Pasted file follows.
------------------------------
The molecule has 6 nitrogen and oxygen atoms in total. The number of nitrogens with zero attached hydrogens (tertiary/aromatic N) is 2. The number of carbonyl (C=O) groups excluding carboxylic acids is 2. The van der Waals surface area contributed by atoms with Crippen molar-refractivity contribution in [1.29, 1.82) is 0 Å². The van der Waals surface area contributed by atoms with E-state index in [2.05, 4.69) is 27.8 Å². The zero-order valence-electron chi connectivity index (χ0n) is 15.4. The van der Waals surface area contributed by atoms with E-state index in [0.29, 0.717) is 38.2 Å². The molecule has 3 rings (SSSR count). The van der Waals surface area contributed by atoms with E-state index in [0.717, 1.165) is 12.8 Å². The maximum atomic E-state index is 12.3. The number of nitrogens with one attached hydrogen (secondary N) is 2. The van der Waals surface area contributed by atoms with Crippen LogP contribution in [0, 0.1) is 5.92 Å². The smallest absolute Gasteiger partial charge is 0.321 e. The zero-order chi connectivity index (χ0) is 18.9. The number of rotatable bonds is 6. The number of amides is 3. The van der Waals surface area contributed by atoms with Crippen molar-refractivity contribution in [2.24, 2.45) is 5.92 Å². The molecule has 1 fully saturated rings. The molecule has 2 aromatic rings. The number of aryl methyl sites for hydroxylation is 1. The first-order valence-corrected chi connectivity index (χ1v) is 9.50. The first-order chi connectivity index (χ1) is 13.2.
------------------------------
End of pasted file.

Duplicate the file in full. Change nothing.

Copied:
The molecule has 6 nitrogen and oxygen atoms in total. The number of nitrogens with zero attached hydrogens (tertiary/aromatic N) is 2. The number of carbonyl (C=O) groups excluding carboxylic acids is 2. The van der Waals surface area contributed by atoms with Crippen molar-refractivity contribution in [1.29, 1.82) is 0 Å². The van der Waals surface area contributed by atoms with E-state index in [2.05, 4.69) is 27.8 Å². The zero-order valence-electron chi connectivity index (χ0n) is 15.4. The van der Waals surface area contributed by atoms with E-state index in [0.29, 0.717) is 38.2 Å². The molecule has 3 rings (SSSR count). The van der Waals surface area contributed by atoms with E-state index in [0.717, 1.165) is 12.8 Å². The maximum atomic E-state index is 12.3. The number of nitrogens with one attached hydrogen (secondary N) is 2. The van der Waals surface area contributed by atoms with Crippen LogP contribution in [0, 0.1) is 5.92 Å². The smallest absolute Gasteiger partial charge is 0.321 e. The zero-order chi connectivity index (χ0) is 18.9. The number of rotatable bonds is 6. The number of amides is 3. The van der Waals surface area contributed by atoms with Crippen molar-refractivity contribution in [2.24, 2.45) is 5.92 Å². The molecule has 1 fully saturated rings. The molecule has 2 aromatic rings. The number of aryl methyl sites for hydroxylation is 1. The first-order valence-corrected chi connectivity index (χ1v) is 9.50. The first-order chi connectivity index (χ1) is 13.2.